Snoofle's tale is a little different than our usual Tales From the Interview, but these kinds of negotiating tactics are TRWTF. -- Remy

After more than 3 decades in our field, I find my self in the position of being able to afford to retire, but not yet actually ready to retire. This is partly due to the fact that my wife still wants to work. While walking off into the sunset together seems enticing, biding my time until she's ready seems somewhat boring (for the unmarried, having too much fun while she's still at work, even by her choice, is not conducive to marital bliss).

Once you realize that you've cleared the financial hurdles where the big bills like college tuition and the mortgage are paid and retirement is funded, your priorities at work change. For example, when you need to pay tuition and a mortgage, you are willing to put up with a certain amount of stupidity so that you can take care of your family. Once those bills are paid, your tolerance for idiocy shrinks quite a bit. To that end, I left my last job - for the first time - with no job to go to.

While I'm waiting for my wife to decide to join me, I've decided that taking another job could fill the time. Since I no longer need the money, however, my criteria for taking another job are far more stringent than usual. Specifically, no more managers who offer randomly chosen delivery dates without taking the amount of work into account. No more places that deploy directly to production. No more tolerance for managers that say one thing and then do another, leaving you holding the bag. No more teams of one experienced person to fix the onslaught of wrong-ness inflicted by a bevy of inexperienced junior developers.

A pile of $100 bills

As you might imagine, most of what crosses my in-box doesn't measure up. However, every now and then, something of interest (that seems to measure up) appears. The latest of these was a position as a highly experienced architect/developer at a non-financial company in NJ. The technology stack they were using was in line with my experience. The phone screen with the developers yielded some honesty about the differences between where they were and where they needed to be, but at least they recognized the shortcomings. It was a try-buy deal (usually a turn-off for me) with the numbers in the right range (e.g.: commensurate with my experience). I decided to go on the interview.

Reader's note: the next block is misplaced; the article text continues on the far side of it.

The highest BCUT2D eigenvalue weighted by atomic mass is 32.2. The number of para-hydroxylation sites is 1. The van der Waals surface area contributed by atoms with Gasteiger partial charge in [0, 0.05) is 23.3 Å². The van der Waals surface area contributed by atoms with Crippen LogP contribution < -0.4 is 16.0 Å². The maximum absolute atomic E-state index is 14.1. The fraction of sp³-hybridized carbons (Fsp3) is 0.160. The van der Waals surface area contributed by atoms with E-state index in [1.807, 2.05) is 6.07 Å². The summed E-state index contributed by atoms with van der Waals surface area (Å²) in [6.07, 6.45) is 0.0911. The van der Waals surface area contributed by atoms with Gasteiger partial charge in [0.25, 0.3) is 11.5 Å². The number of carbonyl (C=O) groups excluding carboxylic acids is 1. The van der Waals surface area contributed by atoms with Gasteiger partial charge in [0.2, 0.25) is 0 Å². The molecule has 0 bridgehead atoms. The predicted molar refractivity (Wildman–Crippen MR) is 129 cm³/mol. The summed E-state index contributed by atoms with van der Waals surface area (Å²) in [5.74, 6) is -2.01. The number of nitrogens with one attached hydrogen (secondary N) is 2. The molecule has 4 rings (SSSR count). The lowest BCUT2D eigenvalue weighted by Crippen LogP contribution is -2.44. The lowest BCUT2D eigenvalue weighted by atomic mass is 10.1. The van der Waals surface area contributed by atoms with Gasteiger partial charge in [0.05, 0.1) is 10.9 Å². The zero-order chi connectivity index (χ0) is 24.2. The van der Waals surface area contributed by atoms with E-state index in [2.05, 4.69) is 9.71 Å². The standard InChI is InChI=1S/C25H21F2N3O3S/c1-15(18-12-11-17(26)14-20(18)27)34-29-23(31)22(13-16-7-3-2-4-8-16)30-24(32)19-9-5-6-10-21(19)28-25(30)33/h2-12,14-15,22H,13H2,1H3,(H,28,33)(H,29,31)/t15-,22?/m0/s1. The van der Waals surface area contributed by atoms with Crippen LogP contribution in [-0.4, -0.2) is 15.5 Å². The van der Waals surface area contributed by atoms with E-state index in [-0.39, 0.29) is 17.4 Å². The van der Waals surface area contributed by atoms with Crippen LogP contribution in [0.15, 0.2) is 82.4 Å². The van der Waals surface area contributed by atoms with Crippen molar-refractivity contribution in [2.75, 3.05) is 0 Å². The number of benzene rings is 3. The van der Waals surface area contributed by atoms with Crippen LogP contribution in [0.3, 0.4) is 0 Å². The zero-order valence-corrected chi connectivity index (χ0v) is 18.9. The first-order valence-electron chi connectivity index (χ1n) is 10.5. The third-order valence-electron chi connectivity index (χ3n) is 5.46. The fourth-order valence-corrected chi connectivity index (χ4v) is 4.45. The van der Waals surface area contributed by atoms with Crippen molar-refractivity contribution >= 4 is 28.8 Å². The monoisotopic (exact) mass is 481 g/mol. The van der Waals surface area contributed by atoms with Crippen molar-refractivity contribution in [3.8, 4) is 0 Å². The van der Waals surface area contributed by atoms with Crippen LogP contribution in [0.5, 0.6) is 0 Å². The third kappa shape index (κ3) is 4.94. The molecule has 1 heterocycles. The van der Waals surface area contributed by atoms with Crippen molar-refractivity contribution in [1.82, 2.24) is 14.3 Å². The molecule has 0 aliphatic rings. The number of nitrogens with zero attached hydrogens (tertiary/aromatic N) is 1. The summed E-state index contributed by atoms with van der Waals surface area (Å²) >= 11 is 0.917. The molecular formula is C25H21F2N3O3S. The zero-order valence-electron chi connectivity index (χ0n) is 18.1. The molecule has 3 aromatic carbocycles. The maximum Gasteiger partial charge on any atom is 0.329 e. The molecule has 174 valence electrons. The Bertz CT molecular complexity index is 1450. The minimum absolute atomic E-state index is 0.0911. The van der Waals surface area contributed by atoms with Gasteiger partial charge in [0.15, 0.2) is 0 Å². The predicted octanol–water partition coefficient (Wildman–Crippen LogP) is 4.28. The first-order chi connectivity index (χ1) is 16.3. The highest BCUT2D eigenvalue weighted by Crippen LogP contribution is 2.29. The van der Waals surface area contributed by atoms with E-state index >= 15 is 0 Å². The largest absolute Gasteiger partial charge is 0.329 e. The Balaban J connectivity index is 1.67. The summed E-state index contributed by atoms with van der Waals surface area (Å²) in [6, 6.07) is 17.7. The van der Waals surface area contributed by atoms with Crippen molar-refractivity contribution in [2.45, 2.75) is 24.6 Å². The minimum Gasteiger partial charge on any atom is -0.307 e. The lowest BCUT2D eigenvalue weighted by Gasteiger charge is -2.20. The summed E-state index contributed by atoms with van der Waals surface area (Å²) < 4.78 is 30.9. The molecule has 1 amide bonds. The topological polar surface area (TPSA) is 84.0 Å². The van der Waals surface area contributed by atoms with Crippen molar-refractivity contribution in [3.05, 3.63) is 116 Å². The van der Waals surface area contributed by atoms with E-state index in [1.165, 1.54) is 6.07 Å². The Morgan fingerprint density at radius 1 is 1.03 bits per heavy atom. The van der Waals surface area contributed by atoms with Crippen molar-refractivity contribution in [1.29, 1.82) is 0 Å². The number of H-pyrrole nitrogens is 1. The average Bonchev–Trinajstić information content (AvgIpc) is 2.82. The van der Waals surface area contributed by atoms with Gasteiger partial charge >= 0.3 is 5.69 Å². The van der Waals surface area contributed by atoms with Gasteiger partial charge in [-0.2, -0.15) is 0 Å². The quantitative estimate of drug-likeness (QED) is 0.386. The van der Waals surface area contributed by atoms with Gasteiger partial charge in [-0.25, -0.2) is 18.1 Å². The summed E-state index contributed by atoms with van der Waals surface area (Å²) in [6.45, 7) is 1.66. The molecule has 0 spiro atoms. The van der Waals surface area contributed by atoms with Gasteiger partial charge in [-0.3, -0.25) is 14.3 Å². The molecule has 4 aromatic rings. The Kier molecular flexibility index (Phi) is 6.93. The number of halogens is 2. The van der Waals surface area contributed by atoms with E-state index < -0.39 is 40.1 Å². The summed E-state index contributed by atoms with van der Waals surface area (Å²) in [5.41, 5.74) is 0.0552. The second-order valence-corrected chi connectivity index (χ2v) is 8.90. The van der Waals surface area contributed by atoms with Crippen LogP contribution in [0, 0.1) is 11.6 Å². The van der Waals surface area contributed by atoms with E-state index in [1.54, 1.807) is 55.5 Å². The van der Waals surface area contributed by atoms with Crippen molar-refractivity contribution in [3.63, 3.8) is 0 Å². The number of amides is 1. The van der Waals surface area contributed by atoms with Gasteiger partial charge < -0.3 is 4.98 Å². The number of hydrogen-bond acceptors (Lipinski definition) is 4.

Don't get me wrong; if I could find a good position at half the money, but near home, I'd grab it (convenience trumps income). Unfortunately, there's very little in the way of tech offerings near where we live. If I have to make the long daily shlep, then I feel it's only reasonable to be paid along the lines of typical salaries in the industry and location where I'll be working. The fact that I don't actually need the money is personal and should be of no consequence to the company who will be getting my services.

The interview went well. A few days later the offer came, but at $50K less than what they had listed in the job posting. Upon querying, I was informed that although they said I had all the qualifications and experience they were seeking, they decided they only needed mid-level experience and so they adjusted the offer to reflect that. Although it's not about money, I don't like being taken advantage of, and declined based upon the discrepancy.

The hiring manager called me to try and convince me to take the position as we had all hit it off and seemed to be on the same page. I said that it seemed that they wanted 30+ years of experience but were only willing to pay for 15 years of experience, and that since the number they originally discussed and the one they offered were so different, that I was not interested in giving it away (would they be willing to let me dumb down my skills, knowledge and experience to match the compensation, or did they want me to use all of my expertise to do the best job possible?)

Of course he said the latter. He then pointed out that $50K wasn't that much money and it shouldn't be a deciding factor. I said that money wasn't the issue, but how they changed the terms on me after the fact was. I further pointed out that if it wasn't that much money, then I would take the job at the offered rate if he would personally make up the $50K difference.

Naturally he railed at that suggestion.

I pointed out that it was interesting that $50K was no big deal when it was coming out of my pocket, but it was a huge deal when it was coming out of his pocket; then I declined the offer.

A few days later, he called me again and informed me that he got the budget to pay the originally agreed-upon rate.

I am presently doing volunteer work, instead. If I'm going to take a paid position, it should be a fair wage given the skills/experience/location/industry/etc. I am not going to give it away. The fact that he tried to renege on a financial agreement just to make his budget look better - to me - is a huge warning sign that dealing with him would be an ongoing WTF, so I chose to pass on the position.

When you have fiscal obligations, getting paid something - anything - is better than nothing, but we all know that someone who is qualified but underpaid is someone searching for a new position. When you have the luxury of not having monetary obligations, dealing with someone who treats you fairly and honestly trumps - pretty much - all.

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